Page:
Girl, 10, chokes on 'world's sourest sweet' in TikTok trend gone wrong

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Mia-Rose Bowyer, 10, could be left with a permenantly raspy voice after inhaling Mr Simms’ Black Death sweet

A mum fears a TikTok trend could leave her daughter with a permanently raspy voice - after she accidentally inhaled the 'world's sourest sweet'. Stevie Bowyer says little Mia-Rose suffered 'chemical-like' burns in her throat when the shock of the Mr Simms sour sweet Black Death made her choke on it as she tried to spit it out.

The 10-year-old was at a sleepover at her aunt's house with her sister Olivia, 13, and cousins, on Saturday (20 April) night and was looking forward to watching films and chomping on snacks. Mia-Rose had asked her aunty, with mum Stevie's permission, to try the super-sour sweet after seeing kids on TikTok trying it.

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She popped the sweet in her mouth but as it hit her tongue was stunned by just how sour the candy was and wanted to spit it out. But the black-coloured toffee took her breath away and instead of spitting it out she inhaled it and it got stuck down her throat.

Mia-Rose's terrified aunt started to perform the Heimlich manoeuvre while dialling 999 and watched helplessly as the girl's lips started to turn blue. After around two minutes Mia-Rose managed to finally pluck the offending sweet out and threw it to the ground.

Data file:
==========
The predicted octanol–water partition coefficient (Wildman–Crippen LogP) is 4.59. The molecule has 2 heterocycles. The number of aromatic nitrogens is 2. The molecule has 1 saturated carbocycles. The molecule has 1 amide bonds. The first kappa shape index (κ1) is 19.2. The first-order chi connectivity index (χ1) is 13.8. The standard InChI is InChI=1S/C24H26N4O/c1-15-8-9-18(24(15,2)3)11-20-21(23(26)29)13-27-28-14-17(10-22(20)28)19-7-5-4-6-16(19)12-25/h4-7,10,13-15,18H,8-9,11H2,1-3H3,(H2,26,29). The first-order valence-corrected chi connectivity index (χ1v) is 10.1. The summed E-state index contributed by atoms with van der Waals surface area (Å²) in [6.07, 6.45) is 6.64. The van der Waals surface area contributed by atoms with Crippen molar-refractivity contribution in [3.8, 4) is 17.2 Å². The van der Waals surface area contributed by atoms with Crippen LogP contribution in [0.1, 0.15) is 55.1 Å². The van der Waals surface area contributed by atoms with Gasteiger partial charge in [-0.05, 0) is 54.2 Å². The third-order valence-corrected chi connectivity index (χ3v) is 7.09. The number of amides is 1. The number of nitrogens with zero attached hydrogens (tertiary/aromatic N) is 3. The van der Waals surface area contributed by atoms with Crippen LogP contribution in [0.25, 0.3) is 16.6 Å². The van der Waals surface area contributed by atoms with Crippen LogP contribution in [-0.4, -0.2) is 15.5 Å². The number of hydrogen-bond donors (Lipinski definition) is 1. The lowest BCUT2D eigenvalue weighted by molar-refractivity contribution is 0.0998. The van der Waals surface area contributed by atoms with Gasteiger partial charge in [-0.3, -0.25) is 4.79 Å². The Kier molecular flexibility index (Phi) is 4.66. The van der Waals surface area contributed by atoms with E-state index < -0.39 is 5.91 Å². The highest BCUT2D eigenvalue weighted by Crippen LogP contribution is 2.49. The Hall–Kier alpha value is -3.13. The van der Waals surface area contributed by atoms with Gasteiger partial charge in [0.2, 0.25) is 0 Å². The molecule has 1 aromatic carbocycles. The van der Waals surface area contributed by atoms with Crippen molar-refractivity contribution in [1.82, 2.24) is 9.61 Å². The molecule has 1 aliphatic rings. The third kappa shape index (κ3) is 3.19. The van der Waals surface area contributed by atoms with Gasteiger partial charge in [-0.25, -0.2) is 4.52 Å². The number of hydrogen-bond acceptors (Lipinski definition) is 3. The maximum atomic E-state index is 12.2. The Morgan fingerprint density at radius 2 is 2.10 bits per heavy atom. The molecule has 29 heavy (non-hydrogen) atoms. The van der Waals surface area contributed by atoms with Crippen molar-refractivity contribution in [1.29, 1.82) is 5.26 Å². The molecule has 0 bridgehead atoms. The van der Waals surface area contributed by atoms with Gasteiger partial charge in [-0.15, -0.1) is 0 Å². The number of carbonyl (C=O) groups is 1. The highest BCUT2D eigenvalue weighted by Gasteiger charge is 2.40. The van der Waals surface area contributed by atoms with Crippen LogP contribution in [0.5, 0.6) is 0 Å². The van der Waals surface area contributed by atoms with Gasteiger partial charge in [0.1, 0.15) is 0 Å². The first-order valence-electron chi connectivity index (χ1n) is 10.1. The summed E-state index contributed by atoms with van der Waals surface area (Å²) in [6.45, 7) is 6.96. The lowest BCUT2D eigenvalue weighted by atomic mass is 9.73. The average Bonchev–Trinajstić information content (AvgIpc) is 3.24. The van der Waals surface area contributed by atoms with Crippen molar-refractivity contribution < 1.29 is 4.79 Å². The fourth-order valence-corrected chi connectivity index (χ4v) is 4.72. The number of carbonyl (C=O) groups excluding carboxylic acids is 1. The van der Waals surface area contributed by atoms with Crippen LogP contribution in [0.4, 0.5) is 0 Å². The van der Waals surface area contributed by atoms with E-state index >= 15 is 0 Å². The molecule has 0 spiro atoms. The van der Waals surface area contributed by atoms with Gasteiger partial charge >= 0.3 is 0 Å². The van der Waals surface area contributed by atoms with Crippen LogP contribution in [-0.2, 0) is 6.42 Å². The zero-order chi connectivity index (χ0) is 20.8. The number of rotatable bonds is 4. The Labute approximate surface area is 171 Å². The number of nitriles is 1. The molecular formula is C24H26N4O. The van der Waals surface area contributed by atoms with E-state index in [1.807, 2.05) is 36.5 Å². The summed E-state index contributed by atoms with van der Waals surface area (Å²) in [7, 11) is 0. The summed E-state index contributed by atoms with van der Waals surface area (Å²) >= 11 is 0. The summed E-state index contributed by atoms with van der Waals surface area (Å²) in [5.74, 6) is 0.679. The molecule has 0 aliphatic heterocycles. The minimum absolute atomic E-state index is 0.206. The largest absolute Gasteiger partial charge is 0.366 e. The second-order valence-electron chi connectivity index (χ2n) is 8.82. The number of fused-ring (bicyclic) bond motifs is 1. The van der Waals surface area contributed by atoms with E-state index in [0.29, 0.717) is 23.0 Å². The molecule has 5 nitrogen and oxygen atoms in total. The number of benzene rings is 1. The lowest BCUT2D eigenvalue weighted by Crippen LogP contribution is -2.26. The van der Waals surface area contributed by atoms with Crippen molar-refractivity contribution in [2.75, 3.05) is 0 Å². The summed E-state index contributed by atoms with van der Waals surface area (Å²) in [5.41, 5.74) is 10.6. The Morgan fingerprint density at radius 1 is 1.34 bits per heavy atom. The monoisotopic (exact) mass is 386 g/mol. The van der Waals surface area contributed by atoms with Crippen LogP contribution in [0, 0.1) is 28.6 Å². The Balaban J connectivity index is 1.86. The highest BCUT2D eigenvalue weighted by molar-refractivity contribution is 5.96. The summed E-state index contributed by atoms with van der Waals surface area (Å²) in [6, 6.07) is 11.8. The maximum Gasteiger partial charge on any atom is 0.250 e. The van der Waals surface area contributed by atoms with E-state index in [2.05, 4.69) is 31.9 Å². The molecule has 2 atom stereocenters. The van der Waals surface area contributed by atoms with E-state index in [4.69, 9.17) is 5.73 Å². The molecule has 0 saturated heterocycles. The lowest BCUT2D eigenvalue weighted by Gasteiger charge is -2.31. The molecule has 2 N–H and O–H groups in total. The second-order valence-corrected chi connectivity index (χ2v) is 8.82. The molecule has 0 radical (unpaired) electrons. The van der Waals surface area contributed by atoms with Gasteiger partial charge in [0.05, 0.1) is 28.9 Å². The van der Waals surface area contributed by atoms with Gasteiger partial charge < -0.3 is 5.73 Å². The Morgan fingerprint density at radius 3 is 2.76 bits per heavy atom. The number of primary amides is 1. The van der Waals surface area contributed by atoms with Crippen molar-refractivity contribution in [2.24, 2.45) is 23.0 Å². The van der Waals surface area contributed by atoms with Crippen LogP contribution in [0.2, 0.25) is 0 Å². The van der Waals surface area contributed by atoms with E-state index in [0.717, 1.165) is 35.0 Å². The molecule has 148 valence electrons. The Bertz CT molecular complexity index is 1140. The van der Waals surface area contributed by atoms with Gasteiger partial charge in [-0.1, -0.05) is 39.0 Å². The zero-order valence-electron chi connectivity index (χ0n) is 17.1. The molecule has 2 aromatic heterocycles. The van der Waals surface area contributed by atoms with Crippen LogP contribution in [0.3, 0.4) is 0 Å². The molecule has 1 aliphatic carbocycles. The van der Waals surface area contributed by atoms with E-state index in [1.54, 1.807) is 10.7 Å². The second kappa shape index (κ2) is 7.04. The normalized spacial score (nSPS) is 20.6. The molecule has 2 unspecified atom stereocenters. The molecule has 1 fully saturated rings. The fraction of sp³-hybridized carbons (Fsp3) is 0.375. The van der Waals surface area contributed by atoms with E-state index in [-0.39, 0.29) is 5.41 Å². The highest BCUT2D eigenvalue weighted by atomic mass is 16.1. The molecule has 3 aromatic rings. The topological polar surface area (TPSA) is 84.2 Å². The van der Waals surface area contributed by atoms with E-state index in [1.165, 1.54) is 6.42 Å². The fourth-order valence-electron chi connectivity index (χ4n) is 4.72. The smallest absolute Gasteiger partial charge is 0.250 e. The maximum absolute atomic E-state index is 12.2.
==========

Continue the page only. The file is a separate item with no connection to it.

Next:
She was rushed to hospital where doctors put her on oxygen, steroids and antibiotics to help her breathe and prevent further swelling. Mr Simms said they temporarily removed the sweets from sale while an 'investigation' took place but have since said it was an isolated incident, while TikTok pointed out that the trend is present on multiple platforms.

Mia-Rose Bowyer in hospital after inhaling the Black Death sweet. Picture: Kennedy News and MediaMia-Rose Bowyer in hospital after inhaling the Black Death sweet. Picture: Kennedy News and Media
Mia-Rose Bowyer in hospital after inhaling the Black Death sweet. Picture: Kennedy News and Media

A shocking video shows Mia-Rose in hospital giving a scary, growling & gurgling sound rumbling from her throat as she breathes. The youngster, who is currently scared to eat, faces an anxious wait to discover whether any permanent damage has been done to her vocal cords, after being left with a raspy voice.